Objective: This study tested the hypothesis that the addition of prebiotics and 2 functional milk ingredients to infant formula would maintain normal growth and gut development, and modify microbiota composition and neurotransmitter gene expression in neonatal piglets.
Methods: Two-day-old male piglets (n = 24) were fed formula (CONT) or formula with polydextrose (1.2 g/100 g diet), galactooligosaccharides (3.5 g/100 g diet), bovine lactoferrin (0.3 g/100 g diet), and milk fat globule membrane-10 (2.5 g/100 g diet) (TEST) for 30 days. On study day 31, intestinal samples, ileal and colonic contents, and feces were collected. Intestinal histomorphology, disaccharidase activity, serotonin (5’HT), vasoactive intestinal peptide (VIP), and tyrosine hydroxylase (TH) were measured. Gut microbiota composition was assessed by pyrosequencing of the V3–V5 regions of 16S rRNA and quantitative polymerase chain reaction.
Results: Body weight of piglets on TEST was greater (P ≤ 0.05) than CONT on days 17 to 30. Both groups displayed growth patterns within the range observed for sow-reared pigs. TEST piglets had greater jejunal lactase (P = 0.03) and higher (P = 0.003) ileal VIP expression. TEST piglets tended to have greater (P = 0.09) sucrase activity, longer (P = 0.08) ileal villi, and greater (P = 0.06) duodenal TH expression. Microbial communities of TEST piglets differed from CONT in ascending colon (AC, P = 0.001) and feces (P ≤ 0.05). CONT piglets had greater relative abundances of Mogibacterium, Collinsella, Klebsiella, Escherichia/Shigella, Eubacterium, and Roseburia compared with TEST piglets in AC. In feces, CONT piglets harbored lower (P ≤ 0.05) proportions of Parabacteroides, Clostridium IV, Lutispora, and Sutterella than TEST piglets.
Conclusions: A mixture of bioactive ingredients improved weight gain and gut maturation, modulated colonic and fecal microbial composition, and reduced the proportions of opportunistic pathogens.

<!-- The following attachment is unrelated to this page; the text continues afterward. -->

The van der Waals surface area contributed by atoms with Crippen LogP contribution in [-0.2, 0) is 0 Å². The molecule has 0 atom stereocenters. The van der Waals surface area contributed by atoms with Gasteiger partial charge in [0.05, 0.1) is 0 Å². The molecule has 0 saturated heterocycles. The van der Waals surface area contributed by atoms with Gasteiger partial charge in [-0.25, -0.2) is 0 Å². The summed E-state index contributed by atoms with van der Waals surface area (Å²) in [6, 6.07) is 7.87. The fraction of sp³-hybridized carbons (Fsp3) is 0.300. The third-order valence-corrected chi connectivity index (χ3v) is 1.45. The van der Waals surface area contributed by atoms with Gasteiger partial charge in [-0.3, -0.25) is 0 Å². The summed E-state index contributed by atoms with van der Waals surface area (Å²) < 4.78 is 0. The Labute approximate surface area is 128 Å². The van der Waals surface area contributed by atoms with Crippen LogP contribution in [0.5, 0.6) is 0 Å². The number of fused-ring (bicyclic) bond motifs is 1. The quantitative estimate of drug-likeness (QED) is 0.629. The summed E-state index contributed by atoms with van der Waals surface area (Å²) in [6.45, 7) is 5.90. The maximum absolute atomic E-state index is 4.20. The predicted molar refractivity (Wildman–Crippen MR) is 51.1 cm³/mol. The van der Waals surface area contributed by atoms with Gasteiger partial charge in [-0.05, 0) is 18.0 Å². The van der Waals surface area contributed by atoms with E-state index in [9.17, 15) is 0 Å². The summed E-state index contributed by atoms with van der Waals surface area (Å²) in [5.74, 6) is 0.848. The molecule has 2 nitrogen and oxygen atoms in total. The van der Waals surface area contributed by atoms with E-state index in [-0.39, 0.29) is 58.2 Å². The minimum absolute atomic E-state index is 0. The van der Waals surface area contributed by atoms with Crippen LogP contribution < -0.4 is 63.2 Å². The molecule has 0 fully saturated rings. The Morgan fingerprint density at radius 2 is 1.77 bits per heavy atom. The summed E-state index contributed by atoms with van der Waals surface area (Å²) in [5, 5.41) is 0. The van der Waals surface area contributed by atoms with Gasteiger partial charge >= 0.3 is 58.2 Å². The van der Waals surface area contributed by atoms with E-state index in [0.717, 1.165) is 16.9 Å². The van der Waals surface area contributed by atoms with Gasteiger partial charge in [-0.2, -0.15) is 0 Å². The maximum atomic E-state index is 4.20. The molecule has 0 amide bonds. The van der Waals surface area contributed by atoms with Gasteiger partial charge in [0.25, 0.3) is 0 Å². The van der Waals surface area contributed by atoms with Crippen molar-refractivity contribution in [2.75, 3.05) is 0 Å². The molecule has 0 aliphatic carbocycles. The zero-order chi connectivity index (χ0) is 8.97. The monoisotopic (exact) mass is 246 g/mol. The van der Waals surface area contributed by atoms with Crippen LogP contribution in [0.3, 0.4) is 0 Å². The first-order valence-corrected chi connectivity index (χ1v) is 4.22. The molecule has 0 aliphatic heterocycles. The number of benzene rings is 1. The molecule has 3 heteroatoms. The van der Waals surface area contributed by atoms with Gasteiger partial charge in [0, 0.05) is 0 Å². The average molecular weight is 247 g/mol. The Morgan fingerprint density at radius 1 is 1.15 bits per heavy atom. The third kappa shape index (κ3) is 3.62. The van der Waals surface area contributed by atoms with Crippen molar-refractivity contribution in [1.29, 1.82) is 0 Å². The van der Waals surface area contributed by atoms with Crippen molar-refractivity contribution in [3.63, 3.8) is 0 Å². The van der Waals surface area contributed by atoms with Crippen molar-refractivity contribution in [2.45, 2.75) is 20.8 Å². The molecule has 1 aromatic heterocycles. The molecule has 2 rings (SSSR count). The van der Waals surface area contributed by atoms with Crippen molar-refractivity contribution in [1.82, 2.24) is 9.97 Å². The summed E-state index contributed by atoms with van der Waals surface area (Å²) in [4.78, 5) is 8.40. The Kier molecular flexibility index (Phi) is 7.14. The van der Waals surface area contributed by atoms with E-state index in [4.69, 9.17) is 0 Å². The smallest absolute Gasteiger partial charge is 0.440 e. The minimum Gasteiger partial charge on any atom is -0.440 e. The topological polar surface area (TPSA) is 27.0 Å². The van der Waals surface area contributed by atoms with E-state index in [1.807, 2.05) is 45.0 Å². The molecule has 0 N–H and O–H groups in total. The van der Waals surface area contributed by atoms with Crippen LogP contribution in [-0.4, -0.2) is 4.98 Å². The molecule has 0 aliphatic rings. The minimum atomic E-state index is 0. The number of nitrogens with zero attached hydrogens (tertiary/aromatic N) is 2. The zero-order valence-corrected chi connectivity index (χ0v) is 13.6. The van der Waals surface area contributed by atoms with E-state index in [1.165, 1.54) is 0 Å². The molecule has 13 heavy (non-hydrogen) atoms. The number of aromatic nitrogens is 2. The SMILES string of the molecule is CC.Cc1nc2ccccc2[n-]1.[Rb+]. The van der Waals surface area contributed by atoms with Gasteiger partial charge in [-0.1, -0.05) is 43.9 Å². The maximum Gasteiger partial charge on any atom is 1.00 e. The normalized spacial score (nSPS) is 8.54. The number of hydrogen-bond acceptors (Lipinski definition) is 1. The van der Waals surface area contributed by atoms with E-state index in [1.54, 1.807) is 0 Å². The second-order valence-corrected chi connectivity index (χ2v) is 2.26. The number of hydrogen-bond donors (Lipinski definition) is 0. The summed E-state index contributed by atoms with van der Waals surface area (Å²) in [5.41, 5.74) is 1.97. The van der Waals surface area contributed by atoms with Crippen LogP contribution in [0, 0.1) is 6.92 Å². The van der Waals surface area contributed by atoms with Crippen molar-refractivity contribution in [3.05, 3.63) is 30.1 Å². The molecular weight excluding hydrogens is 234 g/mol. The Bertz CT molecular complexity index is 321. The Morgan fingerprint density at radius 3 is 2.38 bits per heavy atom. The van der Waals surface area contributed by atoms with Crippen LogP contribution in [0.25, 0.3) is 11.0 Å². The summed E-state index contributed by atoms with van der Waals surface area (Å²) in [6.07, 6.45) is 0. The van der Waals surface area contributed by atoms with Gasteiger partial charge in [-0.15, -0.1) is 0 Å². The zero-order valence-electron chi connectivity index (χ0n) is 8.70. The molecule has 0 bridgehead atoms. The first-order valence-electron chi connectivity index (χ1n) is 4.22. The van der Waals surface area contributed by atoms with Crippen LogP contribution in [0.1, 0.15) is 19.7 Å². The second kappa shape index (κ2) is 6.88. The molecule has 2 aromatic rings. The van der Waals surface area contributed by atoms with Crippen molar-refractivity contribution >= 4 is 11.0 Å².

*Division of Nutritional Sciences
†Department of Food Science and Human Nutrition
‡Piglet Nutrition and Cognition Laboratory, Department of Animal Sciences
§Neuroscience Program, University of Illinois, Urbana-Champaign
||Mead Johnson Pediatric Nutrition Institute, Evansville, IN.
Address correspondence and reprint requests to Sharon M. Donovan, Department of Food Science and Human Nutrition, University of Illinois, 339 Bevier Hall, 905 South Goodwin Ave, Urbana, IL 61801 (e-mail: email@example.com).
Received 30 October, 2015
Accepted 11 March, 2016
Supplemental digital content is available for this article. Direct URL citations appear in the printed text, and links to the digital files are provided in the HTML text of this article on the journal's Web site (www.jpgn.org).
This study was supported by a grant from Mead Johnson Nutrition (Evansville, IN).
S.D., M.M., and R.D. have received grant funding. S.D. has served on advisory boards, and S.D., R.D., M.W., M.M., L.A., and R.D. have consulted for Mead Johnson Nutrition. M.C., R.W., and B.B. are employees of Mead Johnson Nutrition. The remaining authors report no conflicts of interest.